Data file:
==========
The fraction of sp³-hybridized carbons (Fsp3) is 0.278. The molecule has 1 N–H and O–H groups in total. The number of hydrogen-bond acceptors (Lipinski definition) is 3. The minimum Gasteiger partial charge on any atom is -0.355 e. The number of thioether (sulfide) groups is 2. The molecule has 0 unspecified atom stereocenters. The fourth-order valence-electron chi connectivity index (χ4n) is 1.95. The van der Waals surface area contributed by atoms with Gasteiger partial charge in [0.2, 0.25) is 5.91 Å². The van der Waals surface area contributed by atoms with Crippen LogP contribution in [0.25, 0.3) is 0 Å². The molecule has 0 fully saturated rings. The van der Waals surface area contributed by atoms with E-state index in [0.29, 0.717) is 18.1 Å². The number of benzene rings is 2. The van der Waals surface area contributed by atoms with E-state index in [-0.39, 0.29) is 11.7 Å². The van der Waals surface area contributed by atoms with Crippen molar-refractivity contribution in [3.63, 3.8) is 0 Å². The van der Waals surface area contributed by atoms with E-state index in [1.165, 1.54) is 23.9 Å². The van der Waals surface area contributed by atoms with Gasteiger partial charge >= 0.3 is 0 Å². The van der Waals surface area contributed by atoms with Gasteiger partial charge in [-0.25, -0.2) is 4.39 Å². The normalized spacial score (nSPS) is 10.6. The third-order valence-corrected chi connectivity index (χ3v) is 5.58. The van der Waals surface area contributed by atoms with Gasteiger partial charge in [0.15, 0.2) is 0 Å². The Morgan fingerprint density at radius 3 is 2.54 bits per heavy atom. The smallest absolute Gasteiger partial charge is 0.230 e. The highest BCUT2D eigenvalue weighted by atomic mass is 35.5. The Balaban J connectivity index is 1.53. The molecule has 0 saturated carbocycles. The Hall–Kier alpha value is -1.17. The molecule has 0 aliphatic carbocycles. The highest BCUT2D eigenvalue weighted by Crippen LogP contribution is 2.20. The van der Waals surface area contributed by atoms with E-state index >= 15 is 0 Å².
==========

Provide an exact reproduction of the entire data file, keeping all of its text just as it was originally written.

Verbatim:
The fraction of sp³-hybridized carbons (Fsp3) is 0.278. The molecule has 1 N–H and O–H groups in total. The number of hydrogen-bond acceptors (Lipinski definition) is 3. The minimum Gasteiger partial charge on any atom is -0.355 e. The number of thioether (sulfide) groups is 2. The molecule has 0 unspecified atom stereocenters. The fourth-order valence-electron chi connectivity index (χ4n) is 1.95. The van der Waals surface area contributed by atoms with Gasteiger partial charge in [0.2, 0.25) is 5.91 Å². The van der Waals surface area contributed by atoms with Crippen LogP contribution in [0.25, 0.3) is 0 Å². The molecule has 0 fully saturated rings. The van der Waals surface area contributed by atoms with E-state index in [0.29, 0.717) is 18.1 Å². The number of benzene rings is 2. The van der Waals surface area contributed by atoms with E-state index in [-0.39, 0.29) is 11.7 Å². The van der Waals surface area contributed by atoms with Crippen molar-refractivity contribution in [3.63, 3.8) is 0 Å². The van der Waals surface area contributed by atoms with E-state index in [1.165, 1.54) is 23.9 Å². The van der Waals surface area contributed by atoms with Gasteiger partial charge >= 0.3 is 0 Å². The van der Waals surface area contributed by atoms with Gasteiger partial charge in [-0.25, -0.2) is 4.39 Å². The normalized spacial score (nSPS) is 10.6. The third-order valence-corrected chi connectivity index (χ3v) is 5.58. The van der Waals surface area contributed by atoms with Gasteiger partial charge in [0.15, 0.2) is 0 Å². The Morgan fingerprint density at radius 3 is 2.54 bits per heavy atom. The smallest absolute Gasteiger partial charge is 0.230 e. The highest BCUT2D eigenvalue weighted by atomic mass is 35.5. The Balaban J connectivity index is 1.53. The molecule has 0 saturated carbocycles. The Hall–Kier alpha value is -1.17. The molecule has 0 aliphatic carbocycles. The highest BCUT2D eigenvalue weighted by Crippen LogP contribution is 2.20. The van der Waals surface area contributed by atoms with E-state index >= 15 is 0 Å².